But I think she hit the nail on the head.

I clung to the good aspects of community that I got through church (regular fellowship, free childcare, bringing food to people when sick, singing/learning together, free childcare, deep/authentic conversations, and free childcare). Speaking of free childcare, not long before giving up on god completely, my family and I went to church on a day my husband had to run the sound system during the service. He went to do his thing, I dropped the kids off at the nursery and yeah, I definitely went to a coffee shop for an hour of bliss by myself… I love me some free childcare (as long as it’s trustworthy childcare…that’s a whole other conversation).

Alright, back to community, not only did I cling to the good aspects of community, I desperately feared the possibility of losing some of the people I held so dear.

Churches and religions “do” community very well.  But they certainly don’t own the rights to building and maintaining community. I am fortunate to have a Secular Families group in my town. While it has been a slow and steady process to build community, it is happening for my family in our post-church era and I’m so grateful.

Having fun at our Secular Families meetup

Having fun at our Secular Families meetup

In addition to this group I have decided to get involved at a local gym, my son’s Cooperative Preschool, and my local Ultimate Frisbee community. There is much community to be had in local activities and groups outside of the “church scene”. And boy am I glad for that since community is at the top of my values list!

Now, to find a non-performing, non-intimidating singing group…

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New ‘About Me’ Page

I transformed from devoted Christian to self-proclaimed atheist, from religious to godless, and I’m here to blog stories, thoughts and ramblings about my Life Sans God.

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I grew up in beautiful Colorado and as a teenager I developed a love for staying active, sharing my life with people, and being my best self. I look back fondly on my high-school memories, in particular I replay one special moment often: the day me and 3 other girls placed 4th in our Medley Relay at the state track meet. Perhaps to some, this might not seem so glorious, and I have other accomplishments that sound better. But each of us worked damn hard that day (and many days prior), we accomplished something great together and I feel that I personally surpassed what I thought I was capable of doing. I literally feel butterflies and excitement all over again just thinking about it.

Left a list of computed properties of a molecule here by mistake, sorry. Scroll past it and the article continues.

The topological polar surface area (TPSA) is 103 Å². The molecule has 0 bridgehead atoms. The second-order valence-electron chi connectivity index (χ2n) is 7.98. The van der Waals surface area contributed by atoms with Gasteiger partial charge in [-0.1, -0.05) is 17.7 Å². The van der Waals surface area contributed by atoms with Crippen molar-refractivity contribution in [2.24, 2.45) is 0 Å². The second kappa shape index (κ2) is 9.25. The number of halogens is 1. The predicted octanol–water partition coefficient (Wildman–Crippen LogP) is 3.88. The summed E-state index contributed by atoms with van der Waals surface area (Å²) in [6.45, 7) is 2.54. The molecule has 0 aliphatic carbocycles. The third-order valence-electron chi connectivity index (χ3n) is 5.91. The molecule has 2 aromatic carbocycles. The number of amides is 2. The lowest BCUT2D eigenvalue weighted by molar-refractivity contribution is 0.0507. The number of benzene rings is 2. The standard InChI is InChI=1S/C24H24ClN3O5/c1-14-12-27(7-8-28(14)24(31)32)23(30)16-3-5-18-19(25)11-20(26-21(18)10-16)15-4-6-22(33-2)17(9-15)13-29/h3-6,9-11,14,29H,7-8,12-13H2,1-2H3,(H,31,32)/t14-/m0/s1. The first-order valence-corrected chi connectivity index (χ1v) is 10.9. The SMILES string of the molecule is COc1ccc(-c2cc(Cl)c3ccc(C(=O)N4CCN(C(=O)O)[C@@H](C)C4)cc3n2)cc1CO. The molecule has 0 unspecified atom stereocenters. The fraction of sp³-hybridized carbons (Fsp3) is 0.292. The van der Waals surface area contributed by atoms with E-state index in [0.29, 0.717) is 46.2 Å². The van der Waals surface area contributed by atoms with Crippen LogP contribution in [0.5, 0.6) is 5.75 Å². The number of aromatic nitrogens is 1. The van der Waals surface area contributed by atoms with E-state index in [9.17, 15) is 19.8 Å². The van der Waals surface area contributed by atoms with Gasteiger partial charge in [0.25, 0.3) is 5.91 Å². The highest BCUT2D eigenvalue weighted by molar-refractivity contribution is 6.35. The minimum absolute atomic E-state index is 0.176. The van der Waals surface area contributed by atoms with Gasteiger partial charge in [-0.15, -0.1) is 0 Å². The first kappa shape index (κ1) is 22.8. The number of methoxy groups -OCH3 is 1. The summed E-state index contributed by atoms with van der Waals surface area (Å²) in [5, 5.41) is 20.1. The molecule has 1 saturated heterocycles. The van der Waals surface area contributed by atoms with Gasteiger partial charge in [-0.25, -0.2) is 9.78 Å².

As I recall this story, it occurs to me that this event could have easily happened with or without god in my life. But the reality at that time, is that I was zealous for god and for the souls of every living person I knew. Don’t get me wrong, there were times I struggled to retain this fervor, but I was always sincere in my attempts to attain greatness for god.

Over 10 years later, I am the same person. I love staying active, sharing my life with people, and being my best self, only now I focus on running AND yoga and I share life with my husband and two preschool aged boys. Oh, and becoming my best self no longer involves a god of any kind.

Do you want to hear more stories, thoughts and ramblings now that my Life is Sans God? Well then… follow my blog!

**Please let me know what you think about my new About Me page**

This was Day 8 of the Zero to Hero Challenge. Learn more here.